Today, this business resides on a huge manufacturing site, which is known simply as “The Campus” and occupies 23 acres with 500,000 square feet under one roof. At the time of purchase, the site contained 22 textile looms, flocking lines and six needlepunch lines. Slosman intended to sell all of these lines, content with focusing on his core business—wipes converting—until an opportunity in the nonwovens market came about, leading to the creation of Nonwovens of America (NOA).
“It’s really been amazing,” he said shortly after the purchase. “We’ve never made nonwoven roll goods before so there has been a lot of education.”
Recently, Nonwovens Industry sat down with Slosman to get his take on what’s new in the converting industry.
Nonwovens Industry: What is the biggest change you’ve seen in the converting i ndustry since you started out?
Jeff Slosman:The biggest change has been a reduction in the number of smaller regional converters through consolidation and closures.
NWI: How has the recent consolidation among nonwovens producers affected sourcing of material for converters?
Slosman: In some cases, the reduction of domestic suppliers due to consolidation has reduced the options for raw material because of line closures and higher prices for remaining supply thus requiring converters to source raw materials from overseas in order to supply the requirements of our customers.
NWI: How has this trend impacted pricing?
Slosman: The impact has led to unprecedented price increases for certain substrates.
NWI: Do you think we will see more consolidation among converters as a byproduct of the nonwovens consolidation?
Slosman: Any additional consolidation of convertors would not be a result of mill consolidation, but a result of strategic partnering and alliances to complement assets and the location of converting services.
NWI: How have converters dealt with the movement of many industries customers and suppliers to China and other offshore areas?
Slosman:The reduction in the domestic customer base has led to increased competition for the remaining market share. To be successful, convertors have had to focus on their core strengths, be willing to work on tighter margins and have had to increase efficiencies on order to survive the changing market place.
NWI: What are some of the other main challenges facing converters?
Slosman: The main challenge facing converters is the higher cost of doing business in the U.S. This is due to a combination of factors; higher costs from government regulations, higher labor cost, higher health care cost and higher freight cost. Due to competition from both domestic and foreign suppliers, the converters will continue to feel the pressure until the government offers relief to domestic companies by not allowing subsidized products to make their way into the U.S. and by also reducing the cost for all manufactures that are willing to manufacture products and employee people in the States.
NWI: What do you see the biggest challenge your customers have when trying to develop a new product and bring it to market?
Slosman:The biggest challenge is being able to locate a company that can offer them the support and the resources to aid them from conception of an idea to the delivery of the product to market. Not all convertors have the resources to assist with new product development nor have the infrastructure to support a product launch or maintain the support once a product comes to fruition and makes it into the market.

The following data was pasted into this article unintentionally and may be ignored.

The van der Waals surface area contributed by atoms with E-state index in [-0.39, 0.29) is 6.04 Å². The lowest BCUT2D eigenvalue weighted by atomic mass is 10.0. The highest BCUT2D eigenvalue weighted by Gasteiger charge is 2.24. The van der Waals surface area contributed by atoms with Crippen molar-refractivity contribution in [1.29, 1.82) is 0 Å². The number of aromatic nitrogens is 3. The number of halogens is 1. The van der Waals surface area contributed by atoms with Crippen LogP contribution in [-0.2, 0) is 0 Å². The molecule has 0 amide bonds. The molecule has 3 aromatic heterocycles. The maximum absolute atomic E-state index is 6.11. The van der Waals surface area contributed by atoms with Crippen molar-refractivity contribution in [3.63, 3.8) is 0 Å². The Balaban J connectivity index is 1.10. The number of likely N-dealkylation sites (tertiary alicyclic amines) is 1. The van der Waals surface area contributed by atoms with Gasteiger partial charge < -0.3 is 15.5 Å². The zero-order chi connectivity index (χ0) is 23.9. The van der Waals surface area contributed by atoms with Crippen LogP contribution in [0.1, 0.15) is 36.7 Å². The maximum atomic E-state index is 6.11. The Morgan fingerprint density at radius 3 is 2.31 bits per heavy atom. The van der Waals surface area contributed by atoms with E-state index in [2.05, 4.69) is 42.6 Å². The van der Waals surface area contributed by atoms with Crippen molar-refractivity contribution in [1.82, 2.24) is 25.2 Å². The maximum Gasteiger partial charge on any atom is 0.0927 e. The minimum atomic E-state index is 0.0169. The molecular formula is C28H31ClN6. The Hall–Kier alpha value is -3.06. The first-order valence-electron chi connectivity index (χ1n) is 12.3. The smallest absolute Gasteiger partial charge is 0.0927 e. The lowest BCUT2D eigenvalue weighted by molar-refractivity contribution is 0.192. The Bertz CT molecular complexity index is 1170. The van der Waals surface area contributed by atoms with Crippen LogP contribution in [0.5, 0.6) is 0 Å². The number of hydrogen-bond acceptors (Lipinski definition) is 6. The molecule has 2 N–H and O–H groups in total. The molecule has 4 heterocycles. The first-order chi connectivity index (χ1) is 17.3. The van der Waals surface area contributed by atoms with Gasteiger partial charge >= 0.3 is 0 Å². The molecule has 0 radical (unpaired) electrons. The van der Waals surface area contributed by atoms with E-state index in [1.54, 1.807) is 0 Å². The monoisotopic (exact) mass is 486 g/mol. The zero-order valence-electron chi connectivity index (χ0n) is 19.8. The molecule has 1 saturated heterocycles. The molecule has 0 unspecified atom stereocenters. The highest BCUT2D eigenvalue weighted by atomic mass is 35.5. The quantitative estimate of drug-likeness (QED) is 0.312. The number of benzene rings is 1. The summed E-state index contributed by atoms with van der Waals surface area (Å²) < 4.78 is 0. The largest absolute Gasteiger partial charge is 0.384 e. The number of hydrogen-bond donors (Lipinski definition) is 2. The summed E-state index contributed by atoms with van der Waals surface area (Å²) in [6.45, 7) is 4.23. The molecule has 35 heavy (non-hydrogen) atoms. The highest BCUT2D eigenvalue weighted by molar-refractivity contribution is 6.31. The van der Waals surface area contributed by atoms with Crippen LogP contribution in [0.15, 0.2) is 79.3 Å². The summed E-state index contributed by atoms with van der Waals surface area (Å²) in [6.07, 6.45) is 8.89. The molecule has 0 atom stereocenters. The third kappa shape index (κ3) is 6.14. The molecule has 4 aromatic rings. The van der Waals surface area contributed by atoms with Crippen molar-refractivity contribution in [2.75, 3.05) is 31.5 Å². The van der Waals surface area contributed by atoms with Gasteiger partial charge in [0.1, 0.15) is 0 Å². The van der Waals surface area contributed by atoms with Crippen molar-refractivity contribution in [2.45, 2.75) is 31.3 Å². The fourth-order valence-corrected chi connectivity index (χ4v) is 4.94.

NWI: Is there still room for innovation in nonwovens?
Slosman:Yes, not just with the ability to make lighter basis weights and lower the substrates cost, but true development through the advancement of new technologies that will offer new material attributes. This innovation will not be limited to roll goods. It will also encompass features added to the material by the convertors as well as new innovations in packaging.
NWI: How has National Wiper Alliance been able to grow year on year despite supply issues, slower market growth recession and other economic challenges?
Slosman: National Wiper Alliance continues to grow by working closely with our customers to assist them in growing their business as well as by working with new customers that seek out our diverse converting services.
NWI: On a personal note, how has the integration of NOA changed your outlook and your scope in nonwovens?
Slosman: Now that we are a roll goods producer, it has given me a new perspective that cost pressures are not only at the converter level. Roll goods producers in this country face unfair competition through government policy. An example is the unfair advantage domestic roll goods producers have when purchasing rayon fiber. Rayon fiber is not available domestically and must be imported. Paying a duty on imported fiber that is not on imported roll goods and finished products makes the latter a more economical option. To be competitive with the imported roll goods and to help converters compete with imported finished products, domestic roll goods producers have to be willing to sell at a lower margin to maintain competitive pricing with imported roll goods. Duties and tariffs should be used to protect and promote domestic jobs, not inhibit them.
NWI: What challenges has this growth brought with it?
Slosman: Growth has always brought with it the challenge of having more work that needs to be addressed and getting it done without it being a burden on family and personal health. I am blessed to have a great work team and a strong family support in place to aid in handling the workload that the success has brought with it.